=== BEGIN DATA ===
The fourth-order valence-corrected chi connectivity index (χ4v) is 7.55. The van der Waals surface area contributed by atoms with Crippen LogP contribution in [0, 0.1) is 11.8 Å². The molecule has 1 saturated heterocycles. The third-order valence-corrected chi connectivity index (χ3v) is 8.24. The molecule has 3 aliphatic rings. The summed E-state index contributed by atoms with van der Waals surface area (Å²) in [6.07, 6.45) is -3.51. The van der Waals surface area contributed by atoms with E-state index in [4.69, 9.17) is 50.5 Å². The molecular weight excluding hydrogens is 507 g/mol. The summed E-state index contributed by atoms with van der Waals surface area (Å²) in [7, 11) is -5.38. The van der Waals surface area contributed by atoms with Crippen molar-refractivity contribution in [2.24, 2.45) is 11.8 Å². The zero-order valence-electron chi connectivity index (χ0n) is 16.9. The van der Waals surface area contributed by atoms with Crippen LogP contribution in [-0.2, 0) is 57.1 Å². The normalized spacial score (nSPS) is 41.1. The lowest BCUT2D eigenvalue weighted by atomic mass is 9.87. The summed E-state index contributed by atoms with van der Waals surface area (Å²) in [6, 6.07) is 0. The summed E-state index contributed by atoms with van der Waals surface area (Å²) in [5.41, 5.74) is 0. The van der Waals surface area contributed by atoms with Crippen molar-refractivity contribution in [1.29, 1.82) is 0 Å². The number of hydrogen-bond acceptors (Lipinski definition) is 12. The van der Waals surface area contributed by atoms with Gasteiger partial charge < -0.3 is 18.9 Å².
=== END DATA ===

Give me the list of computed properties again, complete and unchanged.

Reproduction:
The fourth-order valence-corrected chi connectivity index (χ4v) is 7.55. The van der Waals surface area contributed by atoms with Crippen LogP contribution in [0, 0.1) is 11.8 Å². The molecule has 1 saturated heterocycles. The third-order valence-corrected chi connectivity index (χ3v) is 8.24. The molecule has 3 aliphatic rings. The summed E-state index contributed by atoms with van der Waals surface area (Å²) in [6.07, 6.45) is -3.51. The van der Waals surface area contributed by atoms with E-state index in [4.69, 9.17) is 50.5 Å². The molecular weight excluding hydrogens is 507 g/mol. The summed E-state index contributed by atoms with van der Waals surface area (Å²) in [7, 11) is -5.38. The van der Waals surface area contributed by atoms with Crippen molar-refractivity contribution in [2.24, 2.45) is 11.8 Å². The zero-order valence-electron chi connectivity index (χ0n) is 16.9. The van der Waals surface area contributed by atoms with Crippen LogP contribution in [-0.2, 0) is 57.1 Å². The normalized spacial score (nSPS) is 41.1. The lowest BCUT2D eigenvalue weighted by atomic mass is 9.87. The summed E-state index contributed by atoms with van der Waals surface area (Å²) in [6, 6.07) is 0. The summed E-state index contributed by atoms with van der Waals surface area (Å²) in [5.41, 5.74) is 0. The van der Waals surface area contributed by atoms with Crippen molar-refractivity contribution in [1.29, 1.82) is 0 Å². The number of hydrogen-bond acceptors (Lipinski definition) is 12. The van der Waals surface area contributed by atoms with Gasteiger partial charge < -0.3 is 18.9 Å².